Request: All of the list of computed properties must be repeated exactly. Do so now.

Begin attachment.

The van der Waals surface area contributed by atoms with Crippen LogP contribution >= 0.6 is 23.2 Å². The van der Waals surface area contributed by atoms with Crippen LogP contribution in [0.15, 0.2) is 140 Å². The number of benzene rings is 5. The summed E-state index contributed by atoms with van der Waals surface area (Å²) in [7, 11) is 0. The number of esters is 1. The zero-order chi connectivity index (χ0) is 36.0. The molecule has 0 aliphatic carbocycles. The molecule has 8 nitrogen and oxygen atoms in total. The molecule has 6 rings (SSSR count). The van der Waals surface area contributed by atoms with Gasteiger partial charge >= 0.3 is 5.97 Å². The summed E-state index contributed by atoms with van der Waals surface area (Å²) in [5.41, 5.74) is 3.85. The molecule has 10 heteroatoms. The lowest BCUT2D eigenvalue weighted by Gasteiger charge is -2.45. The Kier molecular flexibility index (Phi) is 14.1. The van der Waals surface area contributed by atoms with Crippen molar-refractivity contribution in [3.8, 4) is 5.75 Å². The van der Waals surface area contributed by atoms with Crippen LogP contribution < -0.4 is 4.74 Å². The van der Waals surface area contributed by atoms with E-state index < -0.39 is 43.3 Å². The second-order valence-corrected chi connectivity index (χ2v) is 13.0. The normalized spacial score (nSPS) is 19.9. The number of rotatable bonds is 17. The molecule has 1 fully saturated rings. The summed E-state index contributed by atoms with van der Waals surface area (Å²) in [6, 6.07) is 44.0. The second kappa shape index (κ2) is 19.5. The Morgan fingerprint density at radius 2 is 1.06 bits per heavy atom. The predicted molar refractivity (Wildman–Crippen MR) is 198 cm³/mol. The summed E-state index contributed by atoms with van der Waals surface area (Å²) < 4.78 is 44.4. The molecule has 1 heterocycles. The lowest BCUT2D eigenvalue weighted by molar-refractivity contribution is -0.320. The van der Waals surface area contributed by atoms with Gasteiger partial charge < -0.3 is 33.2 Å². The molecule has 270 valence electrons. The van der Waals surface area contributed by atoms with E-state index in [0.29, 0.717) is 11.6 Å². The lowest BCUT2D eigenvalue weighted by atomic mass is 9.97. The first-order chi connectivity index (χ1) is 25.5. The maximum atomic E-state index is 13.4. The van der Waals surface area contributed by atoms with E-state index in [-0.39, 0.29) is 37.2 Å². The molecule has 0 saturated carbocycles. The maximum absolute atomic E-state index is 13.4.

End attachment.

The van der Waals surface area contributed by atoms with Crippen LogP contribution >= 0.6 is 23.2 Å². The van der Waals surface area contributed by atoms with Crippen LogP contribution in [0.15, 0.2) is 140 Å². The number of benzene rings is 5. The summed E-state index contributed by atoms with van der Waals surface area (Å²) in [7, 11) is 0. The number of esters is 1. The zero-order chi connectivity index (χ0) is 36.0. The molecule has 0 aliphatic carbocycles. The molecule has 8 nitrogen and oxygen atoms in total. The molecule has 6 rings (SSSR count). The van der Waals surface area contributed by atoms with Gasteiger partial charge >= 0.3 is 5.97 Å². The summed E-state index contributed by atoms with van der Waals surface area (Å²) in [5.41, 5.74) is 3.85. The molecule has 10 heteroatoms. The lowest BCUT2D eigenvalue weighted by Gasteiger charge is -2.45. The Kier molecular flexibility index (Phi) is 14.1. The van der Waals surface area contributed by atoms with Crippen molar-refractivity contribution in [3.8, 4) is 5.75 Å². The van der Waals surface area contributed by atoms with Crippen LogP contribution < -0.4 is 4.74 Å². The van der Waals surface area contributed by atoms with E-state index < -0.39 is 43.3 Å². The second-order valence-corrected chi connectivity index (χ2v) is 13.0. The normalized spacial score (nSPS) is 19.9. The number of rotatable bonds is 17. The molecule has 1 fully saturated rings. The summed E-state index contributed by atoms with van der Waals surface area (Å²) in [6, 6.07) is 44.0. The second kappa shape index (κ2) is 19.5. The Morgan fingerprint density at radius 2 is 1.06 bits per heavy atom. The predicted molar refractivity (Wildman–Crippen MR) is 198 cm³/mol. The summed E-state index contributed by atoms with van der Waals surface area (Å²) < 4.78 is 44.4. The molecule has 1 heterocycles. The lowest BCUT2D eigenvalue weighted by molar-refractivity contribution is -0.320. The van der Waals surface area contributed by atoms with Gasteiger partial charge < -0.3 is 33.2 Å². The molecule has 270 valence electrons. The van der Waals surface area contributed by atoms with E-state index in [0.29, 0.717) is 11.6 Å². The lowest BCUT2D eigenvalue weighted by atomic mass is 9.97. The first-order chi connectivity index (χ1) is 25.5. The maximum atomic E-state index is 13.4. The van der Waals surface area contributed by atoms with E-state index in [-0.39, 0.29) is 37.2 Å². The molecule has 0 saturated carbocycles. The maximum absolute atomic E-state index is 13.4.